As the first student from the Department of Health Promotion and Community Health Sciences at Texas A&M School of Public Health to receive a fellowship from the Hagler Institute for Advanced Study, doctoral student, Ms. Tasmiah Nuzhath combines her experience in facilitating interventions during a refugee crisis with her passion for improving access to health care by conducting research on measles vaccines.
After graduating with a master’s degree in population sciences, Ms. Nuzhath worked for the United Nations Population Fund on improving accessibility to maternal health services in Bangladesh, especially in the wake of the Rohingya refugee crisis.
Ms. Nuzhath’s work with the UN encouraged her to seek doctoral programs that would enhance her leadership role in public health, and immediately attracted faculty from the School of Public Health.
Students who receive the fellowship work with internationally prominent faculty fellows to conduct research on a global scale. Ms. Nuzhath is currently working with faculty fellow Dr. Peter Hotez, an internationally-recognized expert on tropical disease and vaccinations and Dr. Brian Colwell, director of the Program on Global Health Research at the School of Public Health.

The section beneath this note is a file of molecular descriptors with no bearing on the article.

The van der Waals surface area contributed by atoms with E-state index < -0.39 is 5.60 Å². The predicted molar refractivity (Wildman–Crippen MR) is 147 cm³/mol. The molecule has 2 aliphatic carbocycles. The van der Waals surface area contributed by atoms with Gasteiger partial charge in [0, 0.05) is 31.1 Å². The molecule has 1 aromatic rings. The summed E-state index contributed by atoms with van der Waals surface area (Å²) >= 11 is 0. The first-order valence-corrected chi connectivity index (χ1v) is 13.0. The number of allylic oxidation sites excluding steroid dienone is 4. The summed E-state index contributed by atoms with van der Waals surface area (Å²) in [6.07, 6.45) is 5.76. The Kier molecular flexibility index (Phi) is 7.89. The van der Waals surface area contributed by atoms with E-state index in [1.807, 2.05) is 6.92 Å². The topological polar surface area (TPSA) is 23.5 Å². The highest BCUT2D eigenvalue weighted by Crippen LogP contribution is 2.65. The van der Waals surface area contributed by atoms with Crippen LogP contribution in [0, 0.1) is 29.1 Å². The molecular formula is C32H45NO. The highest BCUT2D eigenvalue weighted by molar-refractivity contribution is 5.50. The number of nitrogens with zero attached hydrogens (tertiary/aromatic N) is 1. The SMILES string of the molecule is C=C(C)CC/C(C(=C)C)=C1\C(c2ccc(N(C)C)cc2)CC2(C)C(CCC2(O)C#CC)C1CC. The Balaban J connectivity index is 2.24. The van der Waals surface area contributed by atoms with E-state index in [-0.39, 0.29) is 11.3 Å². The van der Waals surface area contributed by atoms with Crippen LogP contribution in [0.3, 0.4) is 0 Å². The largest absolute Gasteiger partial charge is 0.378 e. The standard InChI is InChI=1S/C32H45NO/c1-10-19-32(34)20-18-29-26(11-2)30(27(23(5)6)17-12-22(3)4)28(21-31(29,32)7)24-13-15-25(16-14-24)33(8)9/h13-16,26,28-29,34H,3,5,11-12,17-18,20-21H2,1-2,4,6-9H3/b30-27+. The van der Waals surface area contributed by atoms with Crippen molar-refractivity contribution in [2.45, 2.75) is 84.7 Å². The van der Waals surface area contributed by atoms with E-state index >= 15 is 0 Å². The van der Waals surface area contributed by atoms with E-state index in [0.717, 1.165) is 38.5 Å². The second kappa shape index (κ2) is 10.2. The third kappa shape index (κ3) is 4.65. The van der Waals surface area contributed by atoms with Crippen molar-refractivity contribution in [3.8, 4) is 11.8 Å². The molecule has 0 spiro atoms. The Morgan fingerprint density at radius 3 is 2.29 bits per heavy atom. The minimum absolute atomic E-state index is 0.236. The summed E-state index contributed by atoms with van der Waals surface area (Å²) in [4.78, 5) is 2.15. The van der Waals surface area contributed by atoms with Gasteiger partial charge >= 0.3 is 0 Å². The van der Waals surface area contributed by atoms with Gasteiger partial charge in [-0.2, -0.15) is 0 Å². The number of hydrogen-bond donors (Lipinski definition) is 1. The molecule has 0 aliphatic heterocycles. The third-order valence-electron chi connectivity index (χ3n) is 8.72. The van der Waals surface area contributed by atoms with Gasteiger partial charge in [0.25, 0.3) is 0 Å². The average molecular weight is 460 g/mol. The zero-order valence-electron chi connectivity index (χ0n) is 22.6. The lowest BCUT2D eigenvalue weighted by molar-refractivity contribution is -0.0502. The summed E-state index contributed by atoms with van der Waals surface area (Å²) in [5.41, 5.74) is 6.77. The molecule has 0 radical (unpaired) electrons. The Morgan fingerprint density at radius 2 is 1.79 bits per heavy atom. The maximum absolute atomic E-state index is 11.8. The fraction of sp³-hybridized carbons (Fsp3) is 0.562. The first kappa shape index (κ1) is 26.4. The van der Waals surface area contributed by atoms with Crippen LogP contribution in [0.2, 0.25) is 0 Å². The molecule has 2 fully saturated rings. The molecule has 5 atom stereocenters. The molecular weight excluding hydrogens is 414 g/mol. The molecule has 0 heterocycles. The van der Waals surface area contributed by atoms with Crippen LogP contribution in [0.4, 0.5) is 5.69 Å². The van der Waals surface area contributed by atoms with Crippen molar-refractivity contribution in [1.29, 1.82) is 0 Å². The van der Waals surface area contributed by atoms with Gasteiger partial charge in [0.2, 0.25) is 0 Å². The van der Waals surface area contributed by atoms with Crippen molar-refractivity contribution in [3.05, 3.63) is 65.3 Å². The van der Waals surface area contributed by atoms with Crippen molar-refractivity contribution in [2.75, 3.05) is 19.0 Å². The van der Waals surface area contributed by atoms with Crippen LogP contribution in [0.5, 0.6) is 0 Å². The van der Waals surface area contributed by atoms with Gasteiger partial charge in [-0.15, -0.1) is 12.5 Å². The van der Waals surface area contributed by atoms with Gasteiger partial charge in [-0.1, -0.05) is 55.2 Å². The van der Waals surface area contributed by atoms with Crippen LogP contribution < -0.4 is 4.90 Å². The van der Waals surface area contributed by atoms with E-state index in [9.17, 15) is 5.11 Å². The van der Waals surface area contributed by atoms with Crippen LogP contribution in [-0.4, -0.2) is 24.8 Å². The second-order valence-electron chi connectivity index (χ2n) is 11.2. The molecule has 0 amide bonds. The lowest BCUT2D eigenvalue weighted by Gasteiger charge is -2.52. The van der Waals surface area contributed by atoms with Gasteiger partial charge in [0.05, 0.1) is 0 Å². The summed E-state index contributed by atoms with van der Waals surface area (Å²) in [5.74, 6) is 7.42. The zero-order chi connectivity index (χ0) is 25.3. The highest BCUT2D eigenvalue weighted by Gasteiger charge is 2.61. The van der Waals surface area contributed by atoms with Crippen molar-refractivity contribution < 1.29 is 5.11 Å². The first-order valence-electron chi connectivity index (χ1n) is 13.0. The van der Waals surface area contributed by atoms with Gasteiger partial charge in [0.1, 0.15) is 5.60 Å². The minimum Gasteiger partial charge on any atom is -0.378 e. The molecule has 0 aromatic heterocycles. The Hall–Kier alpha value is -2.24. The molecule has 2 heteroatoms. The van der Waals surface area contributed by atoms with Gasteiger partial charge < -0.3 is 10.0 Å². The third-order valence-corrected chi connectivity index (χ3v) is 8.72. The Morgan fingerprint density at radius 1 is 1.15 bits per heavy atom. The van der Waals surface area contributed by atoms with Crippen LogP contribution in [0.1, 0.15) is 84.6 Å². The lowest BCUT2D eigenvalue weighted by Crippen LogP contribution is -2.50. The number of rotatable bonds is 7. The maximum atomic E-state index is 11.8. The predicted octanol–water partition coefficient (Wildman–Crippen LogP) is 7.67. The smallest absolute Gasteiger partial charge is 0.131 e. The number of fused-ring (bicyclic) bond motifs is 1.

“I am developing a global vaccine risk index for measles that will help determine the factors contributing to vaccination coverage,” Ms. Nuzhath said.
She is part of a research team using climate change indexes, war and conflict indexes, the number of displaced populations, urbanization, and vaccination confidence as part of the vaccine risk index. Currently, the index is complete for 131 countries.Friday Letter Submission, Publish on March 13